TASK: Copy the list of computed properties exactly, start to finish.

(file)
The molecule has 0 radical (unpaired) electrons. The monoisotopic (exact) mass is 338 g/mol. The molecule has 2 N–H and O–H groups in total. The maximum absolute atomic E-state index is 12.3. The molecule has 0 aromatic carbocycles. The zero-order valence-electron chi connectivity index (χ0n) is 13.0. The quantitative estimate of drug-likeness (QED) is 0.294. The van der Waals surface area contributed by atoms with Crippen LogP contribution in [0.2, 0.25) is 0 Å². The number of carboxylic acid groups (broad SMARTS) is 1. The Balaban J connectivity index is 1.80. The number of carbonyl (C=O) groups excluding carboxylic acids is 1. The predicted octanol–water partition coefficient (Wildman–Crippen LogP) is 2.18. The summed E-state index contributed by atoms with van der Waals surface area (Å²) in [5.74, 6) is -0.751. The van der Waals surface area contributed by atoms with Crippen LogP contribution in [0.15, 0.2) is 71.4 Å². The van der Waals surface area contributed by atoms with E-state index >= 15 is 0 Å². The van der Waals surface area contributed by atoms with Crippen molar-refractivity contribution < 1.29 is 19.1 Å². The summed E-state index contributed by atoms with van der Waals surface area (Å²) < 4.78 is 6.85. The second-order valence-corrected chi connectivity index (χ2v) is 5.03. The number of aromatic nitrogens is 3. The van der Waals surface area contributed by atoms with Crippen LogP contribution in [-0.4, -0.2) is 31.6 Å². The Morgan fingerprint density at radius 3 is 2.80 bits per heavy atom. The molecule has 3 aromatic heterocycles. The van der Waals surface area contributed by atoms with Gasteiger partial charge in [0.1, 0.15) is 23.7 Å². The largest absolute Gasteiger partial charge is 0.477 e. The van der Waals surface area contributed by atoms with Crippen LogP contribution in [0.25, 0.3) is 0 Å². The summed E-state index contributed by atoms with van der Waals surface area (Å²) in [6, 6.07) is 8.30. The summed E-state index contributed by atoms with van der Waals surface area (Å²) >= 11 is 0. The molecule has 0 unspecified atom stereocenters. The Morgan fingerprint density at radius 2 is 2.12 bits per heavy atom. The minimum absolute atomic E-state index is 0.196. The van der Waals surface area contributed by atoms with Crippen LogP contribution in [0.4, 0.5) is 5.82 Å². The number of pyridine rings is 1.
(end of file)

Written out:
The molecule has 0 radical (unpaired) electrons. The monoisotopic (exact) mass is 338 g/mol. The molecule has 2 N–H and O–H groups in total. The maximum absolute atomic E-state index is 12.3. The molecule has 0 aromatic carbocycles. The zero-order valence-electron chi connectivity index (χ0n) is 13.0. The quantitative estimate of drug-likeness (QED) is 0.294. The van der Waals surface area contributed by atoms with Crippen LogP contribution in [0.2, 0.25) is 0 Å². The number of carboxylic acid groups (broad SMARTS) is 1. The Balaban J connectivity index is 1.80. The number of carbonyl (C=O) groups excluding carboxylic acids is 1. The predicted octanol–water partition coefficient (Wildman–Crippen LogP) is 2.18. The summed E-state index contributed by atoms with van der Waals surface area (Å²) in [5.74, 6) is -0.751. The van der Waals surface area contributed by atoms with Crippen LogP contribution in [0.15, 0.2) is 71.4 Å². The van der Waals surface area contributed by atoms with E-state index >= 15 is 0 Å². The van der Waals surface area contributed by atoms with Crippen molar-refractivity contribution < 1.29 is 19.1 Å². The summed E-state index contributed by atoms with van der Waals surface area (Å²) < 4.78 is 6.85. The second-order valence-corrected chi connectivity index (χ2v) is 5.03. The number of aromatic nitrogens is 3. The van der Waals surface area contributed by atoms with Crippen LogP contribution in [-0.4, -0.2) is 31.6 Å². The Morgan fingerprint density at radius 3 is 2.80 bits per heavy atom. The molecule has 3 aromatic heterocycles. The van der Waals surface area contributed by atoms with Gasteiger partial charge in [0.1, 0.15) is 23.7 Å². The largest absolute Gasteiger partial charge is 0.477 e. The van der Waals surface area contributed by atoms with Crippen LogP contribution in [0.25, 0.3) is 0 Å². The summed E-state index contributed by atoms with van der Waals surface area (Å²) in [6, 6.07) is 8.30. The summed E-state index contributed by atoms with van der Waals surface area (Å²) >= 11 is 0. The molecule has 0 unspecified atom stereocenters. The Morgan fingerprint density at radius 2 is 2.12 bits per heavy atom. The minimum absolute atomic E-state index is 0.196. The van der Waals surface area contributed by atoms with Crippen LogP contribution in [0.4, 0.5) is 5.82 Å². The number of pyridine rings is 1.